Design Tips for Rapid Injection MoldingWhen NOT to DraftPlastic part design can be a complex processunder any circumstances, and when you aredesigning entirely new types of product thechallenges can be greater still. In design yourarely know what little trick or idea is goingto make the difficult easy or the seeminglyimpossible possible; that’s why we offer newdesign tips every month. That said, every oncein a while we run across one that seems soimportant that it’s worth revisiting. Here is a“Design Tip Classic” from December 2009 We’ve talked so often about the need fordraft in injection molded parts that you maybe shocked to hear that there are featuresthat not only don’t need to be drafted, butthat work better if they aren’t drafted. It’strue, and the reason we haven’t mentionedit before is this is a new capability addedto our injection molding process.tighter as it was screwed into the tapered hole. Ifit got too tight, it would crack the part. If it wastoo loose it could “strip” and fail to hold.Long, straight screws, tapered pilot holes, andknit lines were a bad combination. If the holeand corresponding screw length were short,the part could be safely produced, but designswith deeper holes unfortunately went back todesigners as no-quoted parts.That’s all in the past. Now, Protomold canproduce high-aspect-ratio small diameterholes using steel core pins in the mold. Say, forexample, you are designing a part with a 3/4"deep, 1/8" diameter hole (see Figure 2). Yousimply include that feature in your 3D CADmodel; our proprietary software will go to workand design the mold with a cylindrical steel corepin for forming the hole (see Figure 3).The features in question are typically screwholes used to connect plastic parts—front andback halves of a plastic shell, for example—withthread-forming screws. The holes are formed byposts in the mold called “cores” (see Figure 1).Previously, we created cores in the mold bydirectly milling them from the aluminum moldbody. Tall thin cores could “stick” to the plasticpart and break off when the parts were ejected.To strengthen these cores and reduce ejectionstresses we required them to be drafted as tallnarrow cones. The resulting tapered screw holescould be problematic. Unless the screw was alsotapered (like a wood screw), it would become Proto Labs, Inc. 1999–2013This innovation changes two things for you. First,we can now mold parts with deeper, narrowerholes. Second—and here’s the shocker—youdon’t have to draft those features. The reasonsare simple. A steel pin is strong enough to handlethe stress of ejection and its surface is smoothenough to release cleanly from the part withoutdraft. And, while there shouldn’t be any cosmeticeffect on the resulting part, if there is, it will beinside the hole where it won’t be seen.The size of the hole in your part will bedetermined by the size of the thread-formingscrew you’ll use for assembly. The hole itselfwill be slightly larger than the minor diameterof the fastener—the diameter of the shaft at theroot of the threads. Typically, the manufacturerwill specify a diameter for the pilot hole intheir screw specs. Finally, note that somescrews will be specified for particular plasticresins, so if you change your resin duringprototyping you should make sure you’restill looking at the right type of fastener.Figure 1: Example of a core used to form a holein a molded part.Volume 9When NOT to Draft 10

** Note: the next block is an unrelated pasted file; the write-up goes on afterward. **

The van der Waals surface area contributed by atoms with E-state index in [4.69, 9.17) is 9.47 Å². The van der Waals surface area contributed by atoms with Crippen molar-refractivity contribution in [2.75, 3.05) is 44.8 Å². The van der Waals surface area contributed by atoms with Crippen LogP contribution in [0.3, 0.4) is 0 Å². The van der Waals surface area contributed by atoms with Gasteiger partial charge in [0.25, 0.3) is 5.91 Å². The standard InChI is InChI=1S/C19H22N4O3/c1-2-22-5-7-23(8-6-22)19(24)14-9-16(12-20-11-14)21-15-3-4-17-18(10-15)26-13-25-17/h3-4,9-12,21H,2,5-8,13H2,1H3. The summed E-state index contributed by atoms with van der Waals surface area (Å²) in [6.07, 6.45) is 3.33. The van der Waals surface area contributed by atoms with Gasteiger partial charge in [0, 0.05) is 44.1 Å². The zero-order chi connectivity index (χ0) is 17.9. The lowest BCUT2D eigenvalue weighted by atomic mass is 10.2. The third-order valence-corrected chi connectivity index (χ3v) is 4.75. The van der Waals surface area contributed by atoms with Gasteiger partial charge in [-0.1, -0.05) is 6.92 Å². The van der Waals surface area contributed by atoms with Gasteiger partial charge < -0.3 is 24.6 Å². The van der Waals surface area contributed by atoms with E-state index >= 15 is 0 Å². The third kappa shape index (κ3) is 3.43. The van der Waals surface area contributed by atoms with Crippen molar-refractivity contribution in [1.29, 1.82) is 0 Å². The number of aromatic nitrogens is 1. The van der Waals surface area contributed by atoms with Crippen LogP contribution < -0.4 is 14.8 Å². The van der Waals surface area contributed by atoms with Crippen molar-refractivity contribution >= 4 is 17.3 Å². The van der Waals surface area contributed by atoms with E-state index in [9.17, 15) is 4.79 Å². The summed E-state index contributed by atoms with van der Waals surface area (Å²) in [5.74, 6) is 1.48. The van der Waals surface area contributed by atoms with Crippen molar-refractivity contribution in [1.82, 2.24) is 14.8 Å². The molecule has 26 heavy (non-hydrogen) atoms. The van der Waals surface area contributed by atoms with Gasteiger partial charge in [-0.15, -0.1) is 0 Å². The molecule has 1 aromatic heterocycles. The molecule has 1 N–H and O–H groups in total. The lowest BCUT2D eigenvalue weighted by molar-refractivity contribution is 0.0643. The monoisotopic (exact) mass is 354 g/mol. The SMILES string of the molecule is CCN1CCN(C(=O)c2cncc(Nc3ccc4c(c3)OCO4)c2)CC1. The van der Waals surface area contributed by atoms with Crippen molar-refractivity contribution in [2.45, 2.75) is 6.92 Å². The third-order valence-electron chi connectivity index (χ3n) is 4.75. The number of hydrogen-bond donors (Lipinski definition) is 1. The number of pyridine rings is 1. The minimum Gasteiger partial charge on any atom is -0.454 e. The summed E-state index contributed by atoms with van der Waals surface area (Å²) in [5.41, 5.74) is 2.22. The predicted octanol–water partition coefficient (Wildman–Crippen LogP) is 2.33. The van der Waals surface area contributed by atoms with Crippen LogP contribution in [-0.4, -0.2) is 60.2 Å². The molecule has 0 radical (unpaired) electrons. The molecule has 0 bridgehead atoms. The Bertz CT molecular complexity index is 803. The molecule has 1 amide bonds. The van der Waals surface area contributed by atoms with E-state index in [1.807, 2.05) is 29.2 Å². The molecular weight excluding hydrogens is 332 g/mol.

Design Tips for Rapid Injection MoldingIt’s Never Too Early for ProtoQuote By this time, you probably know all aboutProtoQuote interactive quotes: they’re free,automated quotes for rapid injection moldingthat allow you to interact with the materialchoices, quantities, and design feedback (seeFigure 1). The design analysis suggests whereand how your design should be tweaked toimprove moldability. For most users, ProtoQuotefits into the design process somewhere afternapkin sketches and 3D printing (or otheradditive prototyping processes) and before theinjection molding of production parts. That’sthe tried and true methodology, but we’d like tosuggest an alternative approach that you mightfind useful.On your next project, consider uploading your3D CAD model to get a quote from Protomoldbefore you make your first prototype no matterwhat prototyping process you plan to use. Inother words, whether you start with an injectionmolded or machined prototype from Proto Labs,a layered prototype from an outside servicebureau, or a layered prototype made on yourown in-house equipment, get a ProtoQuote first.The reason is simple. If you plan to use injectionmolding for final production, it is crucial to knowyour design is moldable, and the earlier in thedevelopment process you know this the better.As we’ve often pointed out, Protomold injectionmolded prototypes will tell you whether yourdesign is moldable. (There are, of course, otherreasons to use rapid injection molding in yourdevelopment process—it provides functionality Proto Labs, Inc. 1999–2013free. In return you get valuable information thatcould potentially prevent molding problems orthe need to “go back to the drawing board,”later. If your part has undercuts, ProtoQuote willfind them. Walls that are too thick or too thin foreffective molding? Additive processes won’t findthem, but our proprietary quoting software withdesign analysis will.Figure 1: Dropdown menus allow you to changematerials, A- and B-side mold finishes,and quantities to see the impact on price.information that you can’t get from any of theadditive processes—but we understand that theadditive prototyping processes can be usefulin early stages of development.) What we’resuggesting is that you not wait until you’reready for molded prototypes to get the designanalysis that comes with your ProtoQuote. We’deven go so far as to suggest that you request aProtoQuote even if you have no intention of evergetting a molded prototype before committingto production tooling!The benefit for you is that our quoting softwarecan identify potential moldability issues (seeFigure 2), like missing draft or potential for sink,at any point in development. All you need is a3D CAD model you can upload, and since all ofthe above processes require a 3D CAD model,requesting a ProtoQuote is fast, simple, andFigure 2: The ProtoView 3D viewer allow usersto view a fully rotatable model of the design andzoom in on potential moldability issues.If you plan to use ProtoQuote this way, there area few things to keep in mind. Along with your 3DCAD model, the software will optionally ask foryour resin choice, the number of parts you wantmolded, and your preferred speed of delivery.Your model will then be run through the largestcompute cluster in the industry, and youVolume 9Continued on next page It’s Never Too Early for ProtoQuote 11